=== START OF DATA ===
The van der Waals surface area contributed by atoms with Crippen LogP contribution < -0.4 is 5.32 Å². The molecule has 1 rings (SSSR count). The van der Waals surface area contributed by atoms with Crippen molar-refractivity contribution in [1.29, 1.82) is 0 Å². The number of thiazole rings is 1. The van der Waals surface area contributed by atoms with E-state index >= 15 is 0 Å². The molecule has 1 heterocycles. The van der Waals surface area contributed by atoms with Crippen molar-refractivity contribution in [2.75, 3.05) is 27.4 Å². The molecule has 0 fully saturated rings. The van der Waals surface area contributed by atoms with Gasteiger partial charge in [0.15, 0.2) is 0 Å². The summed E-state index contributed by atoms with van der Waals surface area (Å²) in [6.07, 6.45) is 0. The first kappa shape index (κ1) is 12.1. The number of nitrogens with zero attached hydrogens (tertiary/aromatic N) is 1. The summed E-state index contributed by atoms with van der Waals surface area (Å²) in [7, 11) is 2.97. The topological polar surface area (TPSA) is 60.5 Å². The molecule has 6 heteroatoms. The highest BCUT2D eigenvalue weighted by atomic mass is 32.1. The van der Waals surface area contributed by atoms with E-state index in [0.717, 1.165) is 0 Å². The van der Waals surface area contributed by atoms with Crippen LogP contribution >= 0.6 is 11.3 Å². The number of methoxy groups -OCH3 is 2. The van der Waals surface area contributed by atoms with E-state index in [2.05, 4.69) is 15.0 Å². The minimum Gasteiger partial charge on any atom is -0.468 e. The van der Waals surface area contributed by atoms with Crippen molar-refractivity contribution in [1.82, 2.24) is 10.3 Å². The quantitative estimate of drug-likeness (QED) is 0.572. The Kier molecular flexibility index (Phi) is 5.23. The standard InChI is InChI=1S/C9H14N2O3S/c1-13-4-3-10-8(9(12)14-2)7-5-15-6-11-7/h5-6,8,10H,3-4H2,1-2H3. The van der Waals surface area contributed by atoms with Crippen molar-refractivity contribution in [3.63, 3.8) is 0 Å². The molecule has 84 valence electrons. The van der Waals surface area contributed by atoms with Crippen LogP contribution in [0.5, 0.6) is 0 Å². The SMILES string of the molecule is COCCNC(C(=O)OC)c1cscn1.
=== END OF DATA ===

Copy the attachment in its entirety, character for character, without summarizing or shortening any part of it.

The van der Waals surface area contributed by atoms with Crippen LogP contribution < -0.4 is 5.32 Å². The molecule has 1 rings (SSSR count). The van der Waals surface area contributed by atoms with Crippen molar-refractivity contribution in [1.29, 1.82) is 0 Å². The number of thiazole rings is 1. The van der Waals surface area contributed by atoms with E-state index >= 15 is 0 Å². The molecule has 1 heterocycles. The van der Waals surface area contributed by atoms with Crippen molar-refractivity contribution in [2.75, 3.05) is 27.4 Å². The molecule has 0 fully saturated rings. The van der Waals surface area contributed by atoms with Gasteiger partial charge in [0.15, 0.2) is 0 Å². The summed E-state index contributed by atoms with van der Waals surface area (Å²) in [6.07, 6.45) is 0. The first kappa shape index (κ1) is 12.1. The number of nitrogens with zero attached hydrogens (tertiary/aromatic N) is 1. The summed E-state index contributed by atoms with van der Waals surface area (Å²) in [7, 11) is 2.97. The topological polar surface area (TPSA) is 60.5 Å². The molecule has 6 heteroatoms. The highest BCUT2D eigenvalue weighted by atomic mass is 32.1. The van der Waals surface area contributed by atoms with E-state index in [0.717, 1.165) is 0 Å². The van der Waals surface area contributed by atoms with Crippen LogP contribution >= 0.6 is 11.3 Å². The number of methoxy groups -OCH3 is 2. The van der Waals surface area contributed by atoms with E-state index in [2.05, 4.69) is 15.0 Å². The minimum Gasteiger partial charge on any atom is -0.468 e. The van der Waals surface area contributed by atoms with Crippen molar-refractivity contribution in [1.82, 2.24) is 10.3 Å². The quantitative estimate of drug-likeness (QED) is 0.572. The Kier molecular flexibility index (Phi) is 5.23. The standard InChI is InChI=1S/C9H14N2O3S/c1-13-4-3-10-8(9(12)14-2)7-5-15-6-11-7/h5-6,8,10H,3-4H2,1-2H3. The van der Waals surface area contributed by atoms with Crippen molar-refractivity contribution in [3.63, 3.8) is 0 Å². The molecule has 84 valence electrons. The van der Waals surface area contributed by atoms with Crippen LogP contribution in [0.5, 0.6) is 0 Å². The SMILES string of the molecule is COCCNC(C(=O)OC)c1cscn1.